CLS Interview: Mick Yuen

Introduction by Sid Tapia. Interview by Yeoh and Facebook fans. Mick Yuen . . . Out of the whole CLS crew and Oz at the time, it was undeniable that Mick was ahead of us all when it came down to being stylishly tech!

Now when I say stylishly tech, I mean his eminent technical ability coupled with his appealing physical aesthetics. Mick held and displayed these ever so naturally. I personally found it to be untouchable and invitingly intimidating.

Here's one of many a rad story about Mick. This ones about his approach to learning nose manuals. In the early days of our friendship I found his approach to skateboarding unlike anybody else's I had ever come across. We met for a roll one day and his board had three sets of trucks on it. Yep, the third was placed on the nose end of his board so that when he leant forward for a nose manual he would have the third set of trucks and wheels giving him a whole lot more stability which would mean he could basically stay in a manny position as long as he desired.

Now some may think this is strange, but if you know Mick, you would know that this now Doctor in Mechanical Engineering, also known to many as 'the manny king' was simply figuring and executing ways to do what others had never done and in-turn becoming great at the craft he so loves. The principle within such an approach as this is known to be the mark of a leader, for he is willing to step out of the norm regardless of the trends and opinions of others because he believes that his own unique actions will help achieve the desired result.

Now in saying all this I'm brought back to my initial opening sentence, which because of Mick's gift, carries so much weight... 'Out of the whole CLS crew and Oz at the time, it was undeniable that Mick was ahead of us all when it came down to being stylishly tech!'

Hey Mick, for any skaters who don’t know you, tell us how you got into skating and how you ended up meeting all the other CLS guys? Is it true you were a freestyle skateboarder when you started?

I started in 1986, heaps of kids in my neighbourhood had skateboards so I naturally wanted one too. Sid lived in the suburb next to mine and he was that talented, slightly older guy that all the kids wanted to skate and hang out with. We used to skate at Kempt Field bowl in Hurstville and that's where we first met Steve. He would come up from Engadine on Friday nights to session with us at Westfield's car park and I would go down to hang with Steve on the weekends. This is just before we started hitting up the city every weekend around 1991-1992. I recall Steve being the guy that seemed to have it all sorted out, he had a shop sponsor, he introduced me to Mike O'Meally who in turn introduced us to Davo and Phil. O'Meally was starting to get a lot of photos published and it worked really well with the 5 of us starting to come up and trying to get coverage.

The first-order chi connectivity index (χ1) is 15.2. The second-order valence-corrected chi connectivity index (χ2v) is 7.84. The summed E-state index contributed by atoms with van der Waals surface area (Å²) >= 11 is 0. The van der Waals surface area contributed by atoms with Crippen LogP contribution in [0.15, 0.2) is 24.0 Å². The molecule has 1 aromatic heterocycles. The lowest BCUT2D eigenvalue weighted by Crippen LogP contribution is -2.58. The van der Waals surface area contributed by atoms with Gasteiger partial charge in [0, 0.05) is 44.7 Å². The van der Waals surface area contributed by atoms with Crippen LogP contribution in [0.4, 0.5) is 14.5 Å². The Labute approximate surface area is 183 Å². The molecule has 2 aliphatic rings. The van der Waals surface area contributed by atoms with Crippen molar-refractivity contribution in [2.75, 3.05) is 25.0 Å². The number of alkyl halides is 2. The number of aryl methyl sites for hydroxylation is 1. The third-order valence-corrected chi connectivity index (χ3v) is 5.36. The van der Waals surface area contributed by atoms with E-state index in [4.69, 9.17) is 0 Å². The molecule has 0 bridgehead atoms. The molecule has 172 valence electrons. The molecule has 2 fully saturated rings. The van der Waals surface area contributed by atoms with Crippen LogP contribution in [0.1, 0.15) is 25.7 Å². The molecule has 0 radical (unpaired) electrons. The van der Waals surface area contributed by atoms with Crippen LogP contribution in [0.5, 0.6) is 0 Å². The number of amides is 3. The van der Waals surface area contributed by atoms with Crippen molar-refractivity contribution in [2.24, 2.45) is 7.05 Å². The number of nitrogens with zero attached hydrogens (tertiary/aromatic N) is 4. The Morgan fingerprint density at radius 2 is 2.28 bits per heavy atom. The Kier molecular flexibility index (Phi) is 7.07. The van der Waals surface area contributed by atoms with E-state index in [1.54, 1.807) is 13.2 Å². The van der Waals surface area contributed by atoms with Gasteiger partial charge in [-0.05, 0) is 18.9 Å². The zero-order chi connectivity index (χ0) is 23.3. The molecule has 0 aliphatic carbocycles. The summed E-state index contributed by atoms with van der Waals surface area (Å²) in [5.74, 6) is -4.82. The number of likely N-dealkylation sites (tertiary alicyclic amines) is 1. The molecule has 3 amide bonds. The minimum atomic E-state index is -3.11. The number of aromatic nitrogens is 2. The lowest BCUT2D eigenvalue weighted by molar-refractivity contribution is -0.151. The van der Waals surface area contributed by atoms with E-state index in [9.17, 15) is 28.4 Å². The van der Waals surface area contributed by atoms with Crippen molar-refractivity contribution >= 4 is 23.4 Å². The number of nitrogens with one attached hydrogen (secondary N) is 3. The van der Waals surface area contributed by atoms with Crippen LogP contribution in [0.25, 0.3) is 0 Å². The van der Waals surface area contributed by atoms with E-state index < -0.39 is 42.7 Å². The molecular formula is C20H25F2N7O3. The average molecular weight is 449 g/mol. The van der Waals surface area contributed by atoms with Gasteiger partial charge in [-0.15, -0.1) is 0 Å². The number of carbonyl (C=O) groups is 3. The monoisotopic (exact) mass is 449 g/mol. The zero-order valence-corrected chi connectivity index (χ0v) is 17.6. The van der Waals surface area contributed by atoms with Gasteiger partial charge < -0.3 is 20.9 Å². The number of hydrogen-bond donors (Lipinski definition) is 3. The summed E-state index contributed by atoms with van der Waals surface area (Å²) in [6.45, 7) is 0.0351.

Who told you about the freestyle stuff? Was it Dean or Sid? Did they also mention that I used to push mongo? Bastards. I was never really a full-on freestyle guy but I could certainly throw down some moves just to entertain the boys.

Do you think its cool to force an impressionable teen to eat ciggies for money? (Anthony Whittingham via Facebook)

Absolutely! To be fair, it was only 1 ciggie and that "impressionable" teen was passing around the hat claiming that he'd done it before and that it was no big deal. Well worth the 2 bucks I threw in to see his face turn green and watch him puke.

One of your first photos in a magazine was a flip down like 7 stairs or something. Is that right? Was there ever a time when you skated gaps or were you always more about flat ground and manuals?

It was actually a switch backside 180 ollie down seven stairs in a Slam magazine. The photo was printed so small that you could barely see it but I was still super psyched. I never really got into the gaps, I tried at first but I was so uncomfortable with it that I gave up on it pretty early. I've pretty much been obsessed with manuals since the beginning. EMB, the World Park, Pier 7 and all those amazing skateboarders who skated there like Henry, Gino, Guy and Daewon have been a huge influence on my skating.

How the hell do you ride your trucks so loose? (Joey Lyons via Facebook)

It's my secret weapon. Loose trucks means you can sketch out and land a bit crooked but still roll away looking ok. You also get to not only use the nose and tail but you get left, middle and right nose and tail to pop off. Let's you build up a bit of pressure so you can pop your tricks way higher. Just a theory but it definitely worked for me.

Before CLS you rode for Kewday for a long time. Tell us about how that came about. Didn’t you get sponsored by Mike McGill doing manuals in a car park, or something?

Yeah that all went down in a carpark in Engadine where Steve and I used to session all the time. Jamie Bartie had brought out Mike McGill and Jeff Toland to promote Chapter 7. I was just skating in the background and McGill rolls straight up to me with a camera and asks if I want to film a line! I did a double 180 kickflip varial, frontside pressure flip, manual and then a backside 360 ollie on flat. I never saw the footage but after that day Jamie started to flow me product.

Best trick you saw go down between 1990-2000 in the Sydney CBD (Michael Tay via Facebook)